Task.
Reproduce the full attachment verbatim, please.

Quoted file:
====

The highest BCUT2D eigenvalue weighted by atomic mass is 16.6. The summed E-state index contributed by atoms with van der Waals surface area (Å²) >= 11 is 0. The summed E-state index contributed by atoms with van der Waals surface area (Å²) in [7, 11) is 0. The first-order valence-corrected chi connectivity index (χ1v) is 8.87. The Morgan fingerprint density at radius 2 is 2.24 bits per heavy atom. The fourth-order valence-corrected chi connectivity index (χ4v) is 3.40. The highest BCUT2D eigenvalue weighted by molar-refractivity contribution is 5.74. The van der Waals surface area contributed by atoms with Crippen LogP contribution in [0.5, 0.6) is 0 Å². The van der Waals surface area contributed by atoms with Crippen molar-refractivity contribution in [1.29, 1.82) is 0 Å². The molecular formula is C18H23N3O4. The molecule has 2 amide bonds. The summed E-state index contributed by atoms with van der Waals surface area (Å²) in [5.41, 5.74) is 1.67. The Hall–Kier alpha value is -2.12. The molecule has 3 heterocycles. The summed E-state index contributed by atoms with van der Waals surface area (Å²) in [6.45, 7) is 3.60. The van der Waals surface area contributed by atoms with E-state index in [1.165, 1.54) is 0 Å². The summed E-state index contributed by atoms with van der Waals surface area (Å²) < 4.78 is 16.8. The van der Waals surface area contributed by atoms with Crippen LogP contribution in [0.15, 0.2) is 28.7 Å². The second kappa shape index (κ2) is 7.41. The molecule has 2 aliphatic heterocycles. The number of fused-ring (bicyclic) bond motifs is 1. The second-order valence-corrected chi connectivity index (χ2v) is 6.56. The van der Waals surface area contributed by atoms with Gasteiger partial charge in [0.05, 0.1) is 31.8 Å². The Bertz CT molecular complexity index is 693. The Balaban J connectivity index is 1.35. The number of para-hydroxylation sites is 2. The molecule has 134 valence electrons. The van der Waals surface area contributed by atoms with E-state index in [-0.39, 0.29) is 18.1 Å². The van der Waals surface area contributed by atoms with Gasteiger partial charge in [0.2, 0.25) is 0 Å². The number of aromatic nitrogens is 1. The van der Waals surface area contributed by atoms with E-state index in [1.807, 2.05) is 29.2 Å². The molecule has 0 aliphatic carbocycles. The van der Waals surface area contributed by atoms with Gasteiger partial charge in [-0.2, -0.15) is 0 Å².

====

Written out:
The highest BCUT2D eigenvalue weighted by atomic mass is 16.6. The summed E-state index contributed by atoms with van der Waals surface area (Å²) >= 11 is 0. The summed E-state index contributed by atoms with van der Waals surface area (Å²) in [7, 11) is 0. The first-order valence-corrected chi connectivity index (χ1v) is 8.87. The Morgan fingerprint density at radius 2 is 2.24 bits per heavy atom. The fourth-order valence-corrected chi connectivity index (χ4v) is 3.40. The highest BCUT2D eigenvalue weighted by molar-refractivity contribution is 5.74. The van der Waals surface area contributed by atoms with Crippen LogP contribution in [0.5, 0.6) is 0 Å². The van der Waals surface area contributed by atoms with Crippen molar-refractivity contribution in [1.29, 1.82) is 0 Å². The molecular formula is C18H23N3O4. The molecule has 2 amide bonds. The summed E-state index contributed by atoms with van der Waals surface area (Å²) in [5.41, 5.74) is 1.67. The Hall–Kier alpha value is -2.12. The molecule has 3 heterocycles. The summed E-state index contributed by atoms with van der Waals surface area (Å²) in [6.45, 7) is 3.60. The van der Waals surface area contributed by atoms with E-state index in [1.165, 1.54) is 0 Å². The summed E-state index contributed by atoms with van der Waals surface area (Å²) < 4.78 is 16.8. The van der Waals surface area contributed by atoms with Crippen LogP contribution in [0.15, 0.2) is 28.7 Å². The second kappa shape index (κ2) is 7.41. The molecule has 2 aliphatic heterocycles. The number of fused-ring (bicyclic) bond motifs is 1. The second-order valence-corrected chi connectivity index (χ2v) is 6.56. The van der Waals surface area contributed by atoms with Gasteiger partial charge in [0.05, 0.1) is 31.8 Å². The Bertz CT molecular complexity index is 693. The Balaban J connectivity index is 1.35. The number of para-hydroxylation sites is 2. The molecule has 134 valence electrons. The van der Waals surface area contributed by atoms with E-state index in [-0.39, 0.29) is 18.1 Å². The van der Waals surface area contributed by atoms with Gasteiger partial charge in [0.2, 0.25) is 0 Å². The number of aromatic nitrogens is 1. The van der Waals surface area contributed by atoms with E-state index in [1.807, 2.05) is 29.2 Å². The molecule has 0 aliphatic carbocycles. The van der Waals surface area contributed by atoms with Gasteiger partial charge in [-0.2, -0.15) is 0 Å².